The Caliphate is the name of the Muslim government that ruled the Islamic Empire during the Middle Ages. For a long period of time, the Caliphate controlled Western Asia, North Africa, and parts of Europe. Its culture and trade influenced much of the civilized world spreading the religion of Islam and introducing advances in science, education, and technology.
Who was the leader of the Caliphate?
The Caliphate was led by a ruler called the "caliph", which means "successor." The caliph was considered the successor to the Prophet Muhammad and was both the religious and political leader of the Muslim world.
The Caliphate began after the death of Muhammad in 632 CE. The first successor to Muhammad was Caliph Abu Bakr. Today, historians call the first Caliphate the Rashidun Caliphate.
The First Four Caliphs
The Rashidun Caliphate consisted of the First Four Caliphs of the Islamic Empire. Rashidun means "rightly guided." These first four caliphs were called "rightly guided" because they were all companions of the Prophet Muhammad and learned the ways of Islam directly from Muhammad.
The Rashidun Caliphate lasted for 30 years from 632 CE to 661 CE. The First Four Caliphs included Abu Bakr, Umar Ibn al-Khattab, Uthman ibn Affan, and Ali ibn Abi Talib.
Umayyad (661-750 CE) - Under the rule of the Umayyad Caliphate, the Islamic Empire expanded rapidly to include much of northern Africa, western India, and Spain. At its peak, it was one of the largest empires in the history of the world.
Abbasid (750-1258 CE, 1261-1517 CE) - The Abbasids overthrew the Umayyads and established the Abbasid Caliphate in 750 CE. The early rule of the Abbasids was a time of scientific and artistic achievement. It is sometimes referred to as the Islamic Golden Age. In 1258, the capital of the Abbasid Caliphate, Baghdad, was sacked by the Mongols and the caliph was killed. After this, the Abbasids moved to Cairo, Egypt and reestablished the Caliphate. However, from this point forward the Caliphate had little political power.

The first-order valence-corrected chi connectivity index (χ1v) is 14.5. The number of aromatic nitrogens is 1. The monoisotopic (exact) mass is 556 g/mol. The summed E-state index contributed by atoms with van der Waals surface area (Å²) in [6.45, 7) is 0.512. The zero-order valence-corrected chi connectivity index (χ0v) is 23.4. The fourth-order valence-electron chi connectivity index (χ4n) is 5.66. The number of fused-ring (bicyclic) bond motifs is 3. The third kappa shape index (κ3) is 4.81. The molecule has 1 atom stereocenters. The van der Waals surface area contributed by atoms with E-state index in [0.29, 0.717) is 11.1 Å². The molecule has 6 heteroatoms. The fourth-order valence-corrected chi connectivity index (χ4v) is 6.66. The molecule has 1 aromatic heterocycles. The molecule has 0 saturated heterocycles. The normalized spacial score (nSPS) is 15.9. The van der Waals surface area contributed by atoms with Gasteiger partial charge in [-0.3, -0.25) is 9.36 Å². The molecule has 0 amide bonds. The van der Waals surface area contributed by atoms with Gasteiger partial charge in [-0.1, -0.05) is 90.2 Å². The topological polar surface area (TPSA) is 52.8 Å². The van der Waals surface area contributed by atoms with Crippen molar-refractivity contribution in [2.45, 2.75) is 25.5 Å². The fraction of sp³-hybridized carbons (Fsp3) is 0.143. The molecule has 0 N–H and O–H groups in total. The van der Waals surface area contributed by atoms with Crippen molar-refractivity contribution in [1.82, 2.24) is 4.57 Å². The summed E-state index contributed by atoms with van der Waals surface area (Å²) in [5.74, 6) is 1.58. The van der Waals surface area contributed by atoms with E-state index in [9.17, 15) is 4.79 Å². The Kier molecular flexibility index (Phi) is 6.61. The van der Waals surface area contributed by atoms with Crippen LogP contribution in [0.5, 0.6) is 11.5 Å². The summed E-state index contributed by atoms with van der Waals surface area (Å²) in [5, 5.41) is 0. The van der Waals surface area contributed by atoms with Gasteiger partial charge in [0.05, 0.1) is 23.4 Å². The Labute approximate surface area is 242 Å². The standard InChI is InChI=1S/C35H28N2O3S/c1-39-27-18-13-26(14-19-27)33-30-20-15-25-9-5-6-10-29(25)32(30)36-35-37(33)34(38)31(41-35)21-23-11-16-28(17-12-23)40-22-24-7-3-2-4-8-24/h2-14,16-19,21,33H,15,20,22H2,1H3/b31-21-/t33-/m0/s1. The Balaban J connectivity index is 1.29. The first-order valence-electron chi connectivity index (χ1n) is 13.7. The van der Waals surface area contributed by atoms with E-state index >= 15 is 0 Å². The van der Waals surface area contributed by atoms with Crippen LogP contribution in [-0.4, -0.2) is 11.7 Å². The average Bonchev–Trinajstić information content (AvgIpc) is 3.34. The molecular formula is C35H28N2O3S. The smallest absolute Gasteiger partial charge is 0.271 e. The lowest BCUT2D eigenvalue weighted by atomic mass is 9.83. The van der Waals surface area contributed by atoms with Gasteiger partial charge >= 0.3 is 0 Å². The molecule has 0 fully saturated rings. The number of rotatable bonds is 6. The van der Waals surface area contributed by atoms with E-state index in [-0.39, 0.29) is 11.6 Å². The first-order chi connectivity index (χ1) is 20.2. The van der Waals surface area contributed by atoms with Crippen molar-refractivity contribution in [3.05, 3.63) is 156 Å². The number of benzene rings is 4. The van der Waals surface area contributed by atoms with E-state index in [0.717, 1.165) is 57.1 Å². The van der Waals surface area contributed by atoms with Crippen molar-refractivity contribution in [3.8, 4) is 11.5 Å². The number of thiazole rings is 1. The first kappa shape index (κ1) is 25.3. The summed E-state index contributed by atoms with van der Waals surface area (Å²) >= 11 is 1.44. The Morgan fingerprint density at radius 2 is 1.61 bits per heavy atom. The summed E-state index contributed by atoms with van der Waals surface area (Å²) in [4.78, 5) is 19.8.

Ottoman (1517-1924) - Historians generally cite the beginning of the Ottoman Caliphate as 1517 CE when the Ottoman Empire took control of Cairo, Egypt. The Ottomans continued to maintain their claim as the Islamic Caliphate until 1924 when the Caliphate was abolished by Mustafa Ataturk, the first President of Turkey.
Fall of the Caliphate
Historians differ on when the Islamic Caliphate came to an end. Many put the end of the Caliphate at 1258 CE, when the Mongols defeated the Abbasids at Baghdad. Others put the end at 1924 when the country of Turkey was established.
Shia and Sunni Muslims
One of the major divisions in the Islam religion is between Shia and Sunni Muslims. This division began very early in the history of Islam with the selection of the first Caliph. The Shia believed that the Caliph should be a descendant of the Prophet Muhammad, while the Sunni thought that the Caliph should be elected.
Interesting Facts about the Caliphate of the Islamic Empire
During the Abbasid Caliphate there were other Caliphs who also laid claim to the Caliphate including the Fatimid Caliphate, the Umayyad Caliphate of Cordoba, and the Almohad Caliphate.
The position of caliph became hereditary during the Umayyad Caliphate, making it the first Islamic dynasty.
The term "caliph" is the English version of the Arabic word "khalifah."
One of the responsibilities of the Caliph was to protect the Islamic holy cities of Mecca and Medina.